chapter  4
Conversion
Pages 26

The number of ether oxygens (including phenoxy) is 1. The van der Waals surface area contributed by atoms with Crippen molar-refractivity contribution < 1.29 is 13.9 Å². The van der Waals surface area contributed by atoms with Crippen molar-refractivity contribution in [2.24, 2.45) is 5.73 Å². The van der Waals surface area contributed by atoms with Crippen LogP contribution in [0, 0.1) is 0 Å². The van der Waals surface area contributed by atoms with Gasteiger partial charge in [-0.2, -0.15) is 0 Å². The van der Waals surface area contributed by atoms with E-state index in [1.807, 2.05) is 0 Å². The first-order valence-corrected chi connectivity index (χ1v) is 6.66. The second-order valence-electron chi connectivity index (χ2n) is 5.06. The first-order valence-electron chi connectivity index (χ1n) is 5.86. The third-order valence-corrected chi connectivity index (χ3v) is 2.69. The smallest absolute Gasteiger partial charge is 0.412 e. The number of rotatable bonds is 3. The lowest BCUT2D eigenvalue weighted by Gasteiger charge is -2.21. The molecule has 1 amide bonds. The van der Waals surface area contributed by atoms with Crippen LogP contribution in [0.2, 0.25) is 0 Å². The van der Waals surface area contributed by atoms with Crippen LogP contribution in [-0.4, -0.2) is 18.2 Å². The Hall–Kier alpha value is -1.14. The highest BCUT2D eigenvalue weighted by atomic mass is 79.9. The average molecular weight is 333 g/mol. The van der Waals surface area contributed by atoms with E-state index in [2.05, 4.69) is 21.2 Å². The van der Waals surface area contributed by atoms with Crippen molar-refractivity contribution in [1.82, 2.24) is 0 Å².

Classical Pentecostalism, as a subset of Protestant Christianity, has adopted some central Protestant themes, although it has to be noted that the wider Charismatic tradition embraces other forms of Christianity (Cartledge, 2006a). It is intimately connected to Evangelical revivalist Christianity of the nineteenth and the twentieth centuries. As part of this association it is inevitable that there is an emphasis on the concept of conversion and the imperative to engage in the work of evangelism. Early British Pentecostalism understood the work of conversion to be bound to the action of Jesus as Saviour (Cartledge, 2008a). The proclamation of the gospel and the expectation that individuals would experience regeneration, respond by committing their lives to Christ, be baptised and walk the way of discipleship is strongly held. In the revivalist tradition the expectation that individuals would have dramatic encounters with God and thus be ‘turned around’ dominates popular discourse. Therefore, conversion is regarded as metanoia, or convertere (Romain, 2000: 17; Flinn, 1999: 51-52), a turning away from the old life of sin to a new life of righteousness in fellowship with God and other Christians. Some traditions would understand conversion as a process rather than as sudden and dramatic (Kreider, 1999: 21-32). Indeed, there is a continuing debate in the literature about whether conversion should be regarded as sudden or gradual (Gillespie, 1991: 12-20), also based on the different Platonic-Augustinian (crisis) and AristotelianThomist (process) traditions (Flinn, 1999: 54-55).